SC questions new changes in Master Plan
Supreme Court asks MCD, NDMC, state govt, centre to respond to NGO plea, challenging changes in Master Plan for Delhi-2021, reports Satya Prakash.delhi Updated: Aug 25, 2008 23:21 IST
Taking exception to the latest amendments to the Master Plan for Delhi-2021, allowing commercialisation of the entire ground floor in the city, the Supreme Court on Monday wondered if the government did not know about the need for these changes at the time of notifying the MPD-2021.
“There must be some fresh material which the government did not know at the time of notifying the MPD-2021,” a special bench headed by Justice Arijit Pasayat asked the Centre and asserted it can certainly look into the decision making process under its power of judicial review.
The bench asked the Centre, Delhi government, MCD and NDMC to respond to a plea by Delhi Pradesh Citizens’ Council (an NGO) challenging the latest 37 amendments to MPD-2021, including the one permitting commercial activity in the ground floor of a property. It will hear the matter on September 15.
In its application filed through counsel Jasbir Malik, the NGO contended the amendments would lead to chaos in Delhi.
The court’s observations came after senior advocate Ranjit Kumar, who is assisting the court as Amicus Curiae, drew the court’s attention to the amendments, which allegedly destroyed the Master Plan by allowing a whole lot of commercialisation without augmenting the infrastructure.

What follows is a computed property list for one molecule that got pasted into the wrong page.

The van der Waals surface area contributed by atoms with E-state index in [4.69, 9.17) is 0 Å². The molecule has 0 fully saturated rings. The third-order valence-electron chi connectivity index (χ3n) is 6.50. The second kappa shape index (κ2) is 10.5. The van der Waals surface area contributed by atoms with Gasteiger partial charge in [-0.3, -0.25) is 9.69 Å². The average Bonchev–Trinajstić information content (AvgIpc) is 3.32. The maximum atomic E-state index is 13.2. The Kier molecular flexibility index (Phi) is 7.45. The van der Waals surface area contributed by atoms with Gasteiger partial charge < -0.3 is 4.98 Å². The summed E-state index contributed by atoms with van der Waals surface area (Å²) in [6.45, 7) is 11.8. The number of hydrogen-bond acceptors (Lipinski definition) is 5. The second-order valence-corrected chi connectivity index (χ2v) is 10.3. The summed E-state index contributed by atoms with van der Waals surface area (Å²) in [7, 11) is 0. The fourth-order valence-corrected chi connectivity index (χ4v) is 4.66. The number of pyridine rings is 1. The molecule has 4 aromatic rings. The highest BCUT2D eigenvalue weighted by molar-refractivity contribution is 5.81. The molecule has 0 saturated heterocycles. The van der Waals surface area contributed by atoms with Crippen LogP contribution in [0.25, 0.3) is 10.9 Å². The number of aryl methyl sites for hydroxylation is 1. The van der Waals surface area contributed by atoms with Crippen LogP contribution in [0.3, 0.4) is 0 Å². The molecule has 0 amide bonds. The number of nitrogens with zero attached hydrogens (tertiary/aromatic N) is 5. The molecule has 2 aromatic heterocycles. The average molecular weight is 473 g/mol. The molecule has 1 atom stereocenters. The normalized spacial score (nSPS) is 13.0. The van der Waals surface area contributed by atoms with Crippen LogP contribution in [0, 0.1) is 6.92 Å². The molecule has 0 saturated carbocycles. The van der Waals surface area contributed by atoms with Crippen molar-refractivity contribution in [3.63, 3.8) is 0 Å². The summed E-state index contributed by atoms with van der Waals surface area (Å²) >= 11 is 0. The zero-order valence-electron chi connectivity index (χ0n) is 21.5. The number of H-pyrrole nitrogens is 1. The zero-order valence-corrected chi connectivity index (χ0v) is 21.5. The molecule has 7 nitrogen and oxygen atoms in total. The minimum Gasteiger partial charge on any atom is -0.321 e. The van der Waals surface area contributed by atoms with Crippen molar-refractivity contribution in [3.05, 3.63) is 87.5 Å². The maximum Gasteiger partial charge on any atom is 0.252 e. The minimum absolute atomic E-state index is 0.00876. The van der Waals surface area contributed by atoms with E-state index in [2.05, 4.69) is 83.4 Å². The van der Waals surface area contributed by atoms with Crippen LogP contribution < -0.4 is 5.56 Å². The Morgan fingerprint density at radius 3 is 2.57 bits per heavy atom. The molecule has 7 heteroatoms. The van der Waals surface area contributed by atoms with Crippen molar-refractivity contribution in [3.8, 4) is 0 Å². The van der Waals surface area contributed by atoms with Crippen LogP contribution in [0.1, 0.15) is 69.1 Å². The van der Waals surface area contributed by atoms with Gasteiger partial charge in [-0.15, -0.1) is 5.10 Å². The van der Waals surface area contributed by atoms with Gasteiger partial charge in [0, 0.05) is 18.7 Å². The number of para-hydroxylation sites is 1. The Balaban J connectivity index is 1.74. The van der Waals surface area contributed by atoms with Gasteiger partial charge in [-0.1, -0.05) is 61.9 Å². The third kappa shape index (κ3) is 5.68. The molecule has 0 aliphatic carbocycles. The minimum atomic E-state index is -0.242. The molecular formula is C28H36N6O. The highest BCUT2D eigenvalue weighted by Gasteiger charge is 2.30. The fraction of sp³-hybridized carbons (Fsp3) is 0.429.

He said the government’s August 12 decision to amend the Master Plan when the court was seized of petitions challenging its validity was not proper.
As Kumar complained that the MCD had almost stopped the sealing drive in the Capital, the court asked the MCD to respond to it.
Meanwhile, a high powered committee set up by the court on July 8 to find out the ways and means of decongesting Delhi by harmonising the provisions of the MPD-2021 and the National Capital Region Planning Board’s (NCRPB) Master Plan 2021, has submitted its report to the court.
The committee consisting of officials from NCRPB, NCT Delhi, DDA, MCD and NDMC besides Solicitor General GE Vahanvati and Ranjit Kumar and Union Urban Development Ministry Joint Secretary Kutty was entrusted with finding a solution to the “human problem”.
The committee is said to have pointed out that there was "total chaos" and grossly inadequate infrastructure in Delhi to meet the requirements of MPD 2021.
The bench, which is hearing a batch of petitions challenging the MPD-2021, ordered copies of the report be given to Solicitor General GE Vahanavati, Delhi government, MCD, NDMC and NCRPB to prepare their response to it. The issue will be taken up for hearing on September 30 and October 1.